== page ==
Gamba is a strange place- if it weren’t for Shell Oil, the town wouldn’t exist. Most of the people here rely on Shell either directly or indirectly to make a living. The town is kind of spread out on a grassy plain and it’s divided into different sections. As I flew in I could see the golf course in the Shell compound, and I hear it’s very nice there. The business section of the town is spread along one section of road with small shops and restaurants in low buildings. The people are all very nice, but it is not an especially picturesque place.
I am the guest of WWF and am staying in their Cas de Passage near their office. Bas Verhage of WWF has shown me several good restaurants here, including a Senegalese place that serves salad. Fresh fruit and salad are very hard to come by in Gamba.
My first day here I met folks at the WWF office and made a plan to travel overnight up the Rembo Bongo (river on the SE side of the lagoon) because it is a well-known manatee sighting area. Logistics planning involves buying fuel and food, organizing a boat and driver. Sometimes this can be very slow in Gabon, but on Wednesday it went very smoothly thanks to Bas. In the afternoon I met with Olivier and Annabelle, who run the Smithsonian Institution’s lab here. They drove me over to their lab, which was spectacular. They are inventorying all the fauna for this area (includes southern Loango / N’gowe Lagoon where I was last year, as well as N’dogo Lagoon and nearby Moukalaba-Doudou National Park) and will soon expand their work to the rest of the national parks in Gabon. They have cataloged an astounding number of arthropods, birds, etc. and have produced several books (one for scientists, plus a gorgeous coffee table book). They have a nice display area for schools and tourists. It was a neat place to see.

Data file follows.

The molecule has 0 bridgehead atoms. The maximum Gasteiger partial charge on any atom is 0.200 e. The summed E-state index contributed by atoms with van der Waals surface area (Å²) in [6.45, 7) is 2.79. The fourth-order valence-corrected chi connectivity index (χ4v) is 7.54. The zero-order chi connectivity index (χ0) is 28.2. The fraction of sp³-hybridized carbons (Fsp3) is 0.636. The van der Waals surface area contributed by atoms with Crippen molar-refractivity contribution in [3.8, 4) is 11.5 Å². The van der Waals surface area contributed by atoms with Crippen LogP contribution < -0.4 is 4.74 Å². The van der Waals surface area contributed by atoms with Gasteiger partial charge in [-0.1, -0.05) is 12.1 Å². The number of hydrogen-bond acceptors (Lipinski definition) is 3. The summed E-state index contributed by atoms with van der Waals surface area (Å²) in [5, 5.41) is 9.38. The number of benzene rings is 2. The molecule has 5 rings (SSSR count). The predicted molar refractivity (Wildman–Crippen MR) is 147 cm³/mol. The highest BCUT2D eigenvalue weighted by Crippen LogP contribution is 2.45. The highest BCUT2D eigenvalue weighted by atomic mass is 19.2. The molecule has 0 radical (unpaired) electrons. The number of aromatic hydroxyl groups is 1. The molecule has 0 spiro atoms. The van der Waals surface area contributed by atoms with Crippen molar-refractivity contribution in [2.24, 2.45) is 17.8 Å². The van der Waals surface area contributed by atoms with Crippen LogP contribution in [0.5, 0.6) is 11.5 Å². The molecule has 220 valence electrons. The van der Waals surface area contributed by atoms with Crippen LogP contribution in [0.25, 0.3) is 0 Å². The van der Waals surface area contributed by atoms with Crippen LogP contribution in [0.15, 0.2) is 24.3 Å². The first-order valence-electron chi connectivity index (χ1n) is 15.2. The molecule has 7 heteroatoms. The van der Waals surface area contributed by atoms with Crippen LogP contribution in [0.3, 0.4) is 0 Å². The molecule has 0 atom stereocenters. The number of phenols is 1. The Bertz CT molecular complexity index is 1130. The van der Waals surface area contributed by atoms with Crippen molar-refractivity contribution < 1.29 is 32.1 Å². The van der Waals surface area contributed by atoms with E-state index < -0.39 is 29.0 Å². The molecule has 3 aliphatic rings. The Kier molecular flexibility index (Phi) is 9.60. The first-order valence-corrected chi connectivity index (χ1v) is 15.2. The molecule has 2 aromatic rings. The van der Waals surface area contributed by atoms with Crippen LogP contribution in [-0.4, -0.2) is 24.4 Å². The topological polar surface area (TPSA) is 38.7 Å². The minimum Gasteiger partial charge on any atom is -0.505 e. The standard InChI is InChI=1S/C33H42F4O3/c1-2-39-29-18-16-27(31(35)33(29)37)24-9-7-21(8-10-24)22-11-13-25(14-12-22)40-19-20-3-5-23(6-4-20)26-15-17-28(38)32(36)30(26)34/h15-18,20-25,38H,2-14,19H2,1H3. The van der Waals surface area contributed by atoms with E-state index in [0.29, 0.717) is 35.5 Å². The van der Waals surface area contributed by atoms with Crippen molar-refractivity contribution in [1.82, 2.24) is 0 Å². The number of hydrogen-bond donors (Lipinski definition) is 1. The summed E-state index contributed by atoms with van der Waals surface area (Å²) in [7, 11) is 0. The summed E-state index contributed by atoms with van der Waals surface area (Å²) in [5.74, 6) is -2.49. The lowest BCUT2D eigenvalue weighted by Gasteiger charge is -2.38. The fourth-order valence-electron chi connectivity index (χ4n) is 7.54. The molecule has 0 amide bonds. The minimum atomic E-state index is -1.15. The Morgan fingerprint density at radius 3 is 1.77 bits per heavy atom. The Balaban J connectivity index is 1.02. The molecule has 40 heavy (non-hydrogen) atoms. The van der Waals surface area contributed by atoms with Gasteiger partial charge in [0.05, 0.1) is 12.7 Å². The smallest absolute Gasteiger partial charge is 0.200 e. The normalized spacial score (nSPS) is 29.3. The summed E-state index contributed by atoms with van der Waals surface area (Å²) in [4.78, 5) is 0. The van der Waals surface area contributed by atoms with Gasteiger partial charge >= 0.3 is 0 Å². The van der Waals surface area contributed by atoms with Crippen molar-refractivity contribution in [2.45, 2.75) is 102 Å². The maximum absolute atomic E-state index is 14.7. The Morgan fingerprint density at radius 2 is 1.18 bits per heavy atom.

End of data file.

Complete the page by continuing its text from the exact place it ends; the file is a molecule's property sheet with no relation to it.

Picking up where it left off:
Entrance to town
some of the Smithsonian specimens… I was dismayed to hear that the 2 biggest scorpions, which are the size of my feet, are common here! Definitely will try not to leave tents at night!
Common local lizard- I’ll find out the proper name. Some also have blue on them.
Ok, time to sign off for the evening. I’ll write about my camping trip up the Rembo Bongo tomorrow!